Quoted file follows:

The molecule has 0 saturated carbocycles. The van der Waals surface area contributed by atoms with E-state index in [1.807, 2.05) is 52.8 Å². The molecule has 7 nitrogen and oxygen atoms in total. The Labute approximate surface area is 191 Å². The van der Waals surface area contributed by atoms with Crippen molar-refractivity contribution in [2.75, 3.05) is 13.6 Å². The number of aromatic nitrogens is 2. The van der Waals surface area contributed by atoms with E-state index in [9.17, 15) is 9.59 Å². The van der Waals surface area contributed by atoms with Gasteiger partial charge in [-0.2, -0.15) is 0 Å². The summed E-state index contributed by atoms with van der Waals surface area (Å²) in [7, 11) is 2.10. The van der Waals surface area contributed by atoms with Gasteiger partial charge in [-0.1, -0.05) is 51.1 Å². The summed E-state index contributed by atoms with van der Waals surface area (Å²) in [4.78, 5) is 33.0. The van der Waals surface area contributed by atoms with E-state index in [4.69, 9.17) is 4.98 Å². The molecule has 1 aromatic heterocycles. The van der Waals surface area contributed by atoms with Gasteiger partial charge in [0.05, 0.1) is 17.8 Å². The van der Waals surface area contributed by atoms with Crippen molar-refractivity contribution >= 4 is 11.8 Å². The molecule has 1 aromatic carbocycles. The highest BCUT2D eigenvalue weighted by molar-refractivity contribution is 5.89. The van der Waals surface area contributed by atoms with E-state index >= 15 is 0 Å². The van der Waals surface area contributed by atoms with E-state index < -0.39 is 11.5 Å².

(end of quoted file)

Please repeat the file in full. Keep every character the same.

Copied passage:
The molecule has 0 saturated carbocycles. The van der Waals surface area contributed by atoms with E-state index in [1.807, 2.05) is 52.8 Å². The molecule has 7 nitrogen and oxygen atoms in total. The Labute approximate surface area is 191 Å². The van der Waals surface area contributed by atoms with Crippen molar-refractivity contribution in [2.75, 3.05) is 13.6 Å². The number of aromatic nitrogens is 2. The van der Waals surface area contributed by atoms with E-state index in [9.17, 15) is 9.59 Å². The van der Waals surface area contributed by atoms with Gasteiger partial charge in [-0.2, -0.15) is 0 Å². The summed E-state index contributed by atoms with van der Waals surface area (Å²) in [7, 11) is 2.10. The van der Waals surface area contributed by atoms with Gasteiger partial charge in [-0.1, -0.05) is 51.1 Å². The summed E-state index contributed by atoms with van der Waals surface area (Å²) in [4.78, 5) is 33.0. The van der Waals surface area contributed by atoms with E-state index in [4.69, 9.17) is 4.98 Å². The molecule has 1 aromatic heterocycles. The van der Waals surface area contributed by atoms with Gasteiger partial charge in [0.05, 0.1) is 17.8 Å². The van der Waals surface area contributed by atoms with Crippen molar-refractivity contribution >= 4 is 11.8 Å². The molecule has 1 aromatic carbocycles. The highest BCUT2D eigenvalue weighted by molar-refractivity contribution is 5.89. The van der Waals surface area contributed by atoms with E-state index >= 15 is 0 Å². The van der Waals surface area contributed by atoms with E-state index < -0.39 is 11.5 Å².